EDIT:

In the comments, it has been suggested that the answer can be found here: How to do logistic regression in R when outcome is fractional (a ratio of two counts)?

The solution there, as proposed by Greg, is to use 2 columns, one specifying a proportion and another to specify the weight (number of total points). This won't work in my case.

In the dataset I only have access to the final percentage/proportion. The data comes from different classes and I have no way of knowing the number of points the individual received on the exam, nor the total number of points available for that exam (as it would likely be different for individuals in different classes)

Option #1 in Greg's post is also not possible because I don't have a binary/categorical response.

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    $\begingroup$ Look at the comment of @Glen_b in the link you include. That's very helpful. Is your percentage score the ratio of two counts (e.g., number of right answers divided by number of questions in the exam) or is it actually a continuous variable? $\endgroup$ – DeltaIV Feb 14 '17 at 9:27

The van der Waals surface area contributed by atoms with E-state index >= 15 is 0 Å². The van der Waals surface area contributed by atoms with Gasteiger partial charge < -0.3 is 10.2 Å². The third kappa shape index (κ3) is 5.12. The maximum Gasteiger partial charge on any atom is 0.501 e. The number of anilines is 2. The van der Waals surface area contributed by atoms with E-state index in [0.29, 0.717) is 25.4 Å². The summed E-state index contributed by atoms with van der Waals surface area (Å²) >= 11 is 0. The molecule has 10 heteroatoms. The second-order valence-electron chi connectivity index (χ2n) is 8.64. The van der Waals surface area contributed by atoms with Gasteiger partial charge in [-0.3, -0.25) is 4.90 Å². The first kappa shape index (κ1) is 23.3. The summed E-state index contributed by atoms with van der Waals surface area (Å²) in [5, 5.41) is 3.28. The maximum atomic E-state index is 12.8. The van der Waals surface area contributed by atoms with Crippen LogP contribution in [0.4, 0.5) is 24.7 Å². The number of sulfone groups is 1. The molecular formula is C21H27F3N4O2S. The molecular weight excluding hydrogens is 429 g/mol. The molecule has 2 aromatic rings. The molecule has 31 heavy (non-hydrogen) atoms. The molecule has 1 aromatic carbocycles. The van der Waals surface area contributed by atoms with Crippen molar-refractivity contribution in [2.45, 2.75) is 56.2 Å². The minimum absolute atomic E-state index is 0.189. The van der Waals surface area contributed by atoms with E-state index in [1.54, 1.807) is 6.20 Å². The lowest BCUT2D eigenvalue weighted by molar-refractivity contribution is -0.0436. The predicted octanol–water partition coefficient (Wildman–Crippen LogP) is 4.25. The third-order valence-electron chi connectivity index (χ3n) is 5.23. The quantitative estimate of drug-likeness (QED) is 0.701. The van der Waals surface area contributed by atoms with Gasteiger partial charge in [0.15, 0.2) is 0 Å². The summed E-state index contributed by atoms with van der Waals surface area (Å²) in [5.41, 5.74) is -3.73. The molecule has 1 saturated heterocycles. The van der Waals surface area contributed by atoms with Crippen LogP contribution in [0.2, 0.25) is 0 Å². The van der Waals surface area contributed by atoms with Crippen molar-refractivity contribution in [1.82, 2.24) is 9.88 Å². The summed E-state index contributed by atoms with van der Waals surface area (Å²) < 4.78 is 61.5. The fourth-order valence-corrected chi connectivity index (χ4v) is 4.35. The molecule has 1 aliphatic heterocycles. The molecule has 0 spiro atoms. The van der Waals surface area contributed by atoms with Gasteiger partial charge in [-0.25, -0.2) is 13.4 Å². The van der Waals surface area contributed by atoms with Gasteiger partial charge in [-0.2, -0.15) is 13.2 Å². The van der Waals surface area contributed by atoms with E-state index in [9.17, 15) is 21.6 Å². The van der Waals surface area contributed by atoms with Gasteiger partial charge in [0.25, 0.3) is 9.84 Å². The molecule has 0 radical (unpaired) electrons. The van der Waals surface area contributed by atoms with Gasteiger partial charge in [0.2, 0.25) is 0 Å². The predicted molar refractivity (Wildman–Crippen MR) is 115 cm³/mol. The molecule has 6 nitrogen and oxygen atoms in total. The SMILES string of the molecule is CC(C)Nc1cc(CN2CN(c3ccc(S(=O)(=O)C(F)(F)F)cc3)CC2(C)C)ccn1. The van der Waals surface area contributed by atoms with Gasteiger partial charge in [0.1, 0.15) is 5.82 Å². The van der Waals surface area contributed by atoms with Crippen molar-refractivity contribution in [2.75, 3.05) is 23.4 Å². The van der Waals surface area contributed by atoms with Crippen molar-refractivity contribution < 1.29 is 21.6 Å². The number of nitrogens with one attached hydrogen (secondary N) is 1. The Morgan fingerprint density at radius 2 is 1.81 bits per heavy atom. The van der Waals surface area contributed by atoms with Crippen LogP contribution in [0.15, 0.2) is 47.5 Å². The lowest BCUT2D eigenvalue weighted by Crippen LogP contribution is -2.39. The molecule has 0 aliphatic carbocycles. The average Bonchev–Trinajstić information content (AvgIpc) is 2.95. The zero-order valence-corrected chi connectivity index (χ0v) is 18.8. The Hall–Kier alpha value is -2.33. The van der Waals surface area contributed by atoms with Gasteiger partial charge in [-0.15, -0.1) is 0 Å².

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    $\begingroup$ the % score is a ratio of counts (# of points / total number of points available). However, the data comes from different exams where the total # of points differ, which is why I'm using a percentage instead of a count of points as the DV. Is logistic GLM still used for this? How is it different from logistic regression? And how does one run this in R? $\endgroup$ – Simon Feb 14 '17 at 16:00